ART, perceived viral load and sexual behaviour in the previous three months. In
particular, participants were asked whether they had had condomless anal or vaginal sex
with a partner who was HIV-negative/unknown status. MSM were asked if they were
receptive, insertive, or both, and if insertive, if they ejaculated in their
Participants were also
asked whether they believed that an undetectable viral load made someone less
infectious, and whether people with an undetectable viral load needed to use condoms
to prevent HIV transmission.
population comprised 2189 MSM, 360 heterosexual men and 629 women. The vast
majority reported being on ART, including 87% of MSM, 93% of heterosexual men
and 89% of heterosexual women, of whom 84%, 62% and 71%, respectively, had an
undetectable viral load.
Analysis of the
sexual behaviour of MSM showed that 38% reported condomless sex, with 15%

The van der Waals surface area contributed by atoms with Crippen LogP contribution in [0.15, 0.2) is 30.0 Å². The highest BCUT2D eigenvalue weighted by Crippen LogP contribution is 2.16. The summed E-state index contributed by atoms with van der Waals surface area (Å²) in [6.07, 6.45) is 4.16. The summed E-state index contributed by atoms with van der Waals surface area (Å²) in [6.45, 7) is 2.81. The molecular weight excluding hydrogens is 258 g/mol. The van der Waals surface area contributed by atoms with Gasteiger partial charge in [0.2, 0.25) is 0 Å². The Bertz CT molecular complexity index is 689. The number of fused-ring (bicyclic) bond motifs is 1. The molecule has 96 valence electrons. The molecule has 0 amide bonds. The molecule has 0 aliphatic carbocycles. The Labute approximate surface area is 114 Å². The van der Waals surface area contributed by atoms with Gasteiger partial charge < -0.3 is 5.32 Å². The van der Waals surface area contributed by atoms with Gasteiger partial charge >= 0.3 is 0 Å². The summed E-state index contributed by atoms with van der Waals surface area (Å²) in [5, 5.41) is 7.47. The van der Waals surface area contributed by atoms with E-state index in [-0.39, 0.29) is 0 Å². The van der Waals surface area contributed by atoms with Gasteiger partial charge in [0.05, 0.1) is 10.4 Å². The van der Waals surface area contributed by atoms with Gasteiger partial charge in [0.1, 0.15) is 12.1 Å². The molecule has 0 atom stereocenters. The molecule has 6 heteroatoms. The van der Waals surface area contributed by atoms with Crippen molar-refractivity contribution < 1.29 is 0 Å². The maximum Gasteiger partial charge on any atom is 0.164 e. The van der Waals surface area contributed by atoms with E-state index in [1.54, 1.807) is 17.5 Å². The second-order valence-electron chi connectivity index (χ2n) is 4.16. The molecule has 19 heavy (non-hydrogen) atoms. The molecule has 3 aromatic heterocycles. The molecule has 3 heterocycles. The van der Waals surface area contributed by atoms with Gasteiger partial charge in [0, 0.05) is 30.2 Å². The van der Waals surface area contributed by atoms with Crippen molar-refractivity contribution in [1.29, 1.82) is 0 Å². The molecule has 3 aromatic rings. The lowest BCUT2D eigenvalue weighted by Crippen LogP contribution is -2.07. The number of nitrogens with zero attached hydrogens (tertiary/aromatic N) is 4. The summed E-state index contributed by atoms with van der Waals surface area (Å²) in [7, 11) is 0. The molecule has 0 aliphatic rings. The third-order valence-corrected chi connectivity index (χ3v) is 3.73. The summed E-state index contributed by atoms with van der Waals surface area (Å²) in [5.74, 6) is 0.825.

reporting condomless sex with an HIV-negative/unknown partner. Of men in the
latter category, less than a third reporting insertive sex ejaculated in their
partner and 40% said they only had receptive anal sex. MSM reporting condomless
sex with HIV-negative/unknown partners were more likely than other MSM to
report sexually transmitted infections (22 vs 9%) and group sex (45 vs 16%).
Overall MSM on ART
were less likely to report condomless sex with HIV-negative/unknown partners
than men who were not on ART (14 vs 19%, p < 0.05). Those on ART were also
less likely to report sexually transmitted infections (10 vs 17%), group sex (20 vs 29%) and ten or
more partners in the past year (25 vs 36%) – all p < 0.001.
Among MSM on ART,
prevalence of condomless sex with HIV-negative/unknown partners was higher
among those reporting an undetectable viral load than those reporting a viral
load above 50 copies/ml (15 vs 10%, p = 0.014). However, prevalence of
condomless sex with a possible risk of HIV transmission was higher among MSM
not on ART (19%) than in both ART groups.
After taking into
account demographic and HIV-related factors, compared to MSM on ART reporting